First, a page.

Decked out in chef coats and a little awed in their surroundings, Harley Coplin and Lizzie Hearn helped make the spinach-almond-cream stuffing for Butternut Squash Eggrolls.
A pair of seventh-graders — both with dreams of becoming professional chefs — got their first big chance Thursday over the hot stoves of Tease Restaurant as a reward for meeting an academic goal.
Decked out in chef coats and a little awed in their surroundings, Harley Coplin and Lizzie Hearn helped make the spinach-almond-cream stuffing for Butternut Squash Eggrolls, which were to be served up to regular customers that evening.
The pair earned the honor by being "Zero Heroes," meaning they finished all their homework at Ashland Middle School's Academic Support Center.
"I'm psyched," said Coplin. "This is one of my dreams. I love cooking, especially making cakes. That's what I want to be, a pastry chef."
"It's a very new experience, so interesting," said Hearn. "It gives me a better experience of what it'll be like when I'm older and can be a chef."
Tease chef and owner Marc Rosewood pronounced their work top notch.
"They followed the recipe and it came out exactly as it should," he said. "Cooking has to come from within, so I encourage them to make mistakes and learn what's right and wrong. A chef is someone who has a passion for cooking and loves to play."
The students are among 50 middle schoolers who "may be struggling to complete assignments" and are getting tutoring from educational assistants, says Karen Hobbs, coordinator of the Academic Support Center.
Real world work experiences are rewards for those who become Zero Heroes by completing all assignments for the year to date, she says.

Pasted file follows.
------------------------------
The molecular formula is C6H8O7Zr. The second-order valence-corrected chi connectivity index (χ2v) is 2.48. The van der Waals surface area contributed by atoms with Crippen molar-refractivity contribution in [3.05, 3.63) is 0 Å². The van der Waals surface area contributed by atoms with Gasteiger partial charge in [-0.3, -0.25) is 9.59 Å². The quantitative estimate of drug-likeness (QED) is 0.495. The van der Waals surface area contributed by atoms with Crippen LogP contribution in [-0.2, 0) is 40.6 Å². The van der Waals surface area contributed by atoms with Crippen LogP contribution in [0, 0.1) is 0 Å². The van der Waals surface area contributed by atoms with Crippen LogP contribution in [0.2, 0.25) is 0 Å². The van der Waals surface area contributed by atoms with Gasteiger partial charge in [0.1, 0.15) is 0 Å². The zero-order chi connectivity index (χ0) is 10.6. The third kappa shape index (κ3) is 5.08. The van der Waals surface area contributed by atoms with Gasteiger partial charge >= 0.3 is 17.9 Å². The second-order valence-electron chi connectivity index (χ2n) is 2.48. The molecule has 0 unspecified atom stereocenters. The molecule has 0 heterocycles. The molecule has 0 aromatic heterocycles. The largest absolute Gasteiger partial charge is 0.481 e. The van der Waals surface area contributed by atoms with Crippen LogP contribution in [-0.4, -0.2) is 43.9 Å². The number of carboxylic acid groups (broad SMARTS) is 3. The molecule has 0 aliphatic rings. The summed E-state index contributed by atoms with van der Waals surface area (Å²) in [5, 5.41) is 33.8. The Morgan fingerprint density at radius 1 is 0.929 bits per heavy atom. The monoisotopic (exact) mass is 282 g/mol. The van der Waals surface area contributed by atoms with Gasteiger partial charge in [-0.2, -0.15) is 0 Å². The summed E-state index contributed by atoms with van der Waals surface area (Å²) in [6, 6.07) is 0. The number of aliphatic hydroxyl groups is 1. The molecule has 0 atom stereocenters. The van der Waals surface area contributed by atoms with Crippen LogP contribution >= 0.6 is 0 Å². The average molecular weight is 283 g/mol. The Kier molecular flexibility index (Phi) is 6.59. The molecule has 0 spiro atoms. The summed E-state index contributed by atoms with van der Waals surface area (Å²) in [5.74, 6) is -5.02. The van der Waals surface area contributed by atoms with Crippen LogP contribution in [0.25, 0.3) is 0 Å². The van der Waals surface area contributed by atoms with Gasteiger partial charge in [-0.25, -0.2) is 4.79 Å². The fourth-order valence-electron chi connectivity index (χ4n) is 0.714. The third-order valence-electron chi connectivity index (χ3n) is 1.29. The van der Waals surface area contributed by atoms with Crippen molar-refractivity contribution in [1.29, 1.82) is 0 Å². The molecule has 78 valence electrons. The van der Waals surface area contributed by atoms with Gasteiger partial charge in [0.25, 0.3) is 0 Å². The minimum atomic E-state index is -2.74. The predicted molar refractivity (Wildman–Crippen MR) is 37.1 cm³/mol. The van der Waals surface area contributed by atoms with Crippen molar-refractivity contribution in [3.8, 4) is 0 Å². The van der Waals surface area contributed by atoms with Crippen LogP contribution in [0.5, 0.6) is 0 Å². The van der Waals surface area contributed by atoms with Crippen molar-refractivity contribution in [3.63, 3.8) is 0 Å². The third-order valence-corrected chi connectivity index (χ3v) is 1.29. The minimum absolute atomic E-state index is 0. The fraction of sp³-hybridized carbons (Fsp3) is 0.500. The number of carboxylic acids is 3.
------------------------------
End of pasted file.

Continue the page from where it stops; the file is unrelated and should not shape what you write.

Noting that most teachers are "working their sox off" with large student loads and stiff budget cuts, Hobbs says she and other tutors operate "homework clubs" before school starts, at lunch hour and after school, helping many kids with math or literacy challenges, as well as those who struggle finishing their homework.
"Going out on jobs like this is a great honor for the kids," said Hobbs, noting one girl will get a taste of work with a graphic designer, while another won a full take-out Chinese lunch from Yuan Yuan restaurant.
"It encourages kids to have the passion to experience a dream," said Tease owner Julie O'Dwyer. "It's really important as a small business owner to do this, especially in a small town where we can all be creative and give back to the community and help young kids who've done well."
The Academic Support Center provides five computers and a quiet place for kids to work — neither of which may be available at home, said Hobbs, and it welcomes parents to come in for tutoring on the new math, so they can help their children.
AMS teachers all provide tutoring after school, but are thankful they can send kids onto the ASC, she adds. In a program called Math Mate, eighth-graders also tutor sixth-graders in that often difficult subject.
Hearn and Coplin worked as assistant chefs for 90 minutes, also helping cook leftovers into a staff meal of pasta and ground beef, which was served for all employees at 4 p.m.
Any businesses willing to provide on-site experiences for middle schoolers who meet their goals are asked to call Hobbs at 541-482-1611, extension 166.
John Darling is a freelance writer living in Ashland. E-mail him at firstname.lastname@example.org.